Getting the best out of your food. Mr Faulks explains a glass of orange juice alongside your plate of spinach can make all the difference. Although spinach is good for us we may not absorb its benefits without a glass of orange juice: "Vitamin C in orange juice changes the iron to its non-oxidised state (haem iron) - which is much more readily absorbed than the oxidised iron (non-haem iron). BBC



The chips are down. Frying chips has recently been the focus of a cancer scare, but now scientists say they have discovered a simple way to cut any risk dramatically. Now a study in the Journal of the Science of Food and Agriculture has proposed a remedy: stick your spuds in the microwave before frying. Scientists at Mersin University say that the commonsense solution cuts acrylamides by 60 per cent because it reduces frying time and heat. The Times

Red Wine

Drink wine, eat well, live longer. Really! Wine drinkers are generally healthier and often live longer. This is not wishful thinking. I have spent many years researching the health-giving benefits of wine and have found that wine drinkers are less likely to suffer from heart disease, diabetes and dementia in old age. Telegraph

Wine 'allows guilt-free gluttony'. A chemical found in red wine could make guilt-free gluttony a reality, an international study suggests. BBC

Red wine counters effects of high-fat diet, scientists say. A compound found in red wine enables mice to live longer and healthier lives, and even reverses the damaging effects of a high-fat diet, scientists have found. Resveratrol is produced by grapes and other plants, and earlier experiments have shown that it has life-prolonging qualities. Yeast and fish treated with resveratrol lived 60 per cent longer, and fruit flies and worms 30 per cent longer. The Times

Forget Resveratrol, Tannins Key to Heart Health from Wine. Wine's beneficial effects on heart health depend more on the traditional vintner's art than the wonder molecule resveratrol. Resveratrol, a molecule found in the skin of red grapes, among other places, has been found to have a host of health effects, most recently prolonging the life spans of obese mice. But the natural wonder drug does not play a role in the beneficial effects of wine drinking, according to research published in the November 28 issue of Nature. "There are some fascinating effects of resveratrol in animal systems," notes plant biochemist Alan Crozier of the University of Glasgow. "To get similar doses into humans through red wine, you would have to consume more than 1,000 liters of red wine a day." Scientific American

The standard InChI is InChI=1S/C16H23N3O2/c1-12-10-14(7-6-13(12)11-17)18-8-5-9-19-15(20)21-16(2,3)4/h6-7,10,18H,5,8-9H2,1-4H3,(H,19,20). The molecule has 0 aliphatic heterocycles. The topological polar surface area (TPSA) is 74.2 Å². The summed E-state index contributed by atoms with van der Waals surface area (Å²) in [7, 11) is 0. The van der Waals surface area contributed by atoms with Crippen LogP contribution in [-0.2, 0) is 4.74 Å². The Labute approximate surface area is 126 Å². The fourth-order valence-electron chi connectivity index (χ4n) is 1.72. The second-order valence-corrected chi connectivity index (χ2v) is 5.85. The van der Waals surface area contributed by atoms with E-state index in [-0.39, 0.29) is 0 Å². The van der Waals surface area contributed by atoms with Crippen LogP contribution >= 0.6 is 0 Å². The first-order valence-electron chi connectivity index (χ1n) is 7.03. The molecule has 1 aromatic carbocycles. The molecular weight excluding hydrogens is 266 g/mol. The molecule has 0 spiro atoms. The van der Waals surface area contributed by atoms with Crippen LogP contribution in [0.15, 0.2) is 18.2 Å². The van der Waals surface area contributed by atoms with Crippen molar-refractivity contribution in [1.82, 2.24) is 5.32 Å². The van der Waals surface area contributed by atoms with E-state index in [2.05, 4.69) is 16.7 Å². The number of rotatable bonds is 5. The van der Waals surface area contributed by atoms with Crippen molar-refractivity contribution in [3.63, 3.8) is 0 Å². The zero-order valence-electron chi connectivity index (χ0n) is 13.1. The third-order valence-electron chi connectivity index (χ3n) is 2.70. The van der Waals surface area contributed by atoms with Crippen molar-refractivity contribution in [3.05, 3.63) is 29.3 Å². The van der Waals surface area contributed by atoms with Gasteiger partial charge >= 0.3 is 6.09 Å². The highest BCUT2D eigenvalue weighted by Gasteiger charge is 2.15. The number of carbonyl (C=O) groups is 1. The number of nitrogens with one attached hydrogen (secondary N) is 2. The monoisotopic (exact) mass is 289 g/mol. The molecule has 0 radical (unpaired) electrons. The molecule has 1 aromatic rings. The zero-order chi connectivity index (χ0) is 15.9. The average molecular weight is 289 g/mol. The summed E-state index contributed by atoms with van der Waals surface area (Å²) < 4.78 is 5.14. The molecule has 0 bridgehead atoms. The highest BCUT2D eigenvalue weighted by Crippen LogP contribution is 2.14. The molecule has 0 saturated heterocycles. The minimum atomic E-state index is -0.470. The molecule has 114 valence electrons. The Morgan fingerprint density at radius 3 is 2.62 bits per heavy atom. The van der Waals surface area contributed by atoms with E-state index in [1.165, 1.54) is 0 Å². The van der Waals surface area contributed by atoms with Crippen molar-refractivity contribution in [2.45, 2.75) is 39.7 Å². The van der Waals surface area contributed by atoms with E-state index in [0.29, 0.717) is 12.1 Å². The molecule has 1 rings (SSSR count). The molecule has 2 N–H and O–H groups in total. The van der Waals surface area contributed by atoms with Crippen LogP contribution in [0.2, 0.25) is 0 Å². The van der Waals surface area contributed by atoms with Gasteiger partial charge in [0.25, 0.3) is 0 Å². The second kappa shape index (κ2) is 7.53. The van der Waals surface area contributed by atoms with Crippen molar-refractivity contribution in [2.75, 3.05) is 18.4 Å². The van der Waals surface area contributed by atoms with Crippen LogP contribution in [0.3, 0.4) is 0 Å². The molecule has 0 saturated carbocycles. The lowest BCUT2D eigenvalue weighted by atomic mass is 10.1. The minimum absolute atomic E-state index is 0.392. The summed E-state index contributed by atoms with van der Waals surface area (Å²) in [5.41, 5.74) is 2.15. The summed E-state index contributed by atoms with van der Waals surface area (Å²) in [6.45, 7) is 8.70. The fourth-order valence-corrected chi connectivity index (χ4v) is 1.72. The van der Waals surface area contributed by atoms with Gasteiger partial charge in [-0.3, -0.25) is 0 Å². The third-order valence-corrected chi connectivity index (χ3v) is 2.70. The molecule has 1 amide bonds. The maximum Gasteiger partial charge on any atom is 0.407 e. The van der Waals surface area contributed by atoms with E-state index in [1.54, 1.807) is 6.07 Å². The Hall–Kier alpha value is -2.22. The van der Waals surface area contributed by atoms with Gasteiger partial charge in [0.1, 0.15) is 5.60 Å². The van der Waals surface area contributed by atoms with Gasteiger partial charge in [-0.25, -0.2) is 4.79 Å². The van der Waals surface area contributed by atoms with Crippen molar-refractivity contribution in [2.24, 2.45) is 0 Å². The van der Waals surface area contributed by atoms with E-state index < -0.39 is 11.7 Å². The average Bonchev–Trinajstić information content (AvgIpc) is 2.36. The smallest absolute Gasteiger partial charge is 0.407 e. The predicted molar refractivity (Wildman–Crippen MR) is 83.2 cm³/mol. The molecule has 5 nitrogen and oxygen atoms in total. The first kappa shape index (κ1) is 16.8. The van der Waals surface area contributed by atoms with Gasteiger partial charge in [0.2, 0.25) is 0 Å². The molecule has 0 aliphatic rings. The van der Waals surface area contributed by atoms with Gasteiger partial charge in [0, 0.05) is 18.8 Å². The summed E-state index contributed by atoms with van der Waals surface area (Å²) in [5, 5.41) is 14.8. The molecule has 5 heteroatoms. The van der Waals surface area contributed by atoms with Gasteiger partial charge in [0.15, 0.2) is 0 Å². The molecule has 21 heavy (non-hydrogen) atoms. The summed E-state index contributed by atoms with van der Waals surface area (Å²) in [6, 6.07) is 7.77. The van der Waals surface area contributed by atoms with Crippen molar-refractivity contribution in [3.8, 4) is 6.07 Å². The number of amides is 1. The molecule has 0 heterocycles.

Experts investigate 'DNA diets'. Scientists are warning would-be slimmers to be careful about using 'DNA-diets' on the internet. A team at Exeter University are to investigate nutrigenomic diets - which offer personalised eating plans. They suggest people should alter their eating habits based on their genetic make-up. BBC

When healthy eating turns into a disease (orthorexics).Some will eat only grain, others only raw veg - a few refuse all food unless it's yellow. 'Orthorexics' think their severe diets are healthy, but do they actually have a eating disorder? The Guardian

Detox diets

Drink up your greens. Juicing fruit and veg is all the rage for detox, weight loss and even disease prevention. But how much good does it really do? The Guardian

Are we really what we eat? To assess the effectiveness - or not - of detoxing, we took ten female volunteers between the ages of 19 and 33, who had been partying hard at a rock festival, and whisked them away to country cottages in Devon. Five were put on a detox regime designed by a group of eminent dieticians, including Nigel Denby from Hammersmith and Queen Charlotte's Hospitals in London. The other five acted as "controls" and followed a normal, healthy diet. Daily Mail

Fat chance. You may be preparing for an après Christmas detox but new research suggests you should pick your diet with care. The Times

Junk Food

Is this what you call junk food? Junk food is rarely out of the news these days, but the tag seems to be applied very selectively. So do we really know what is good and bad for us? BBC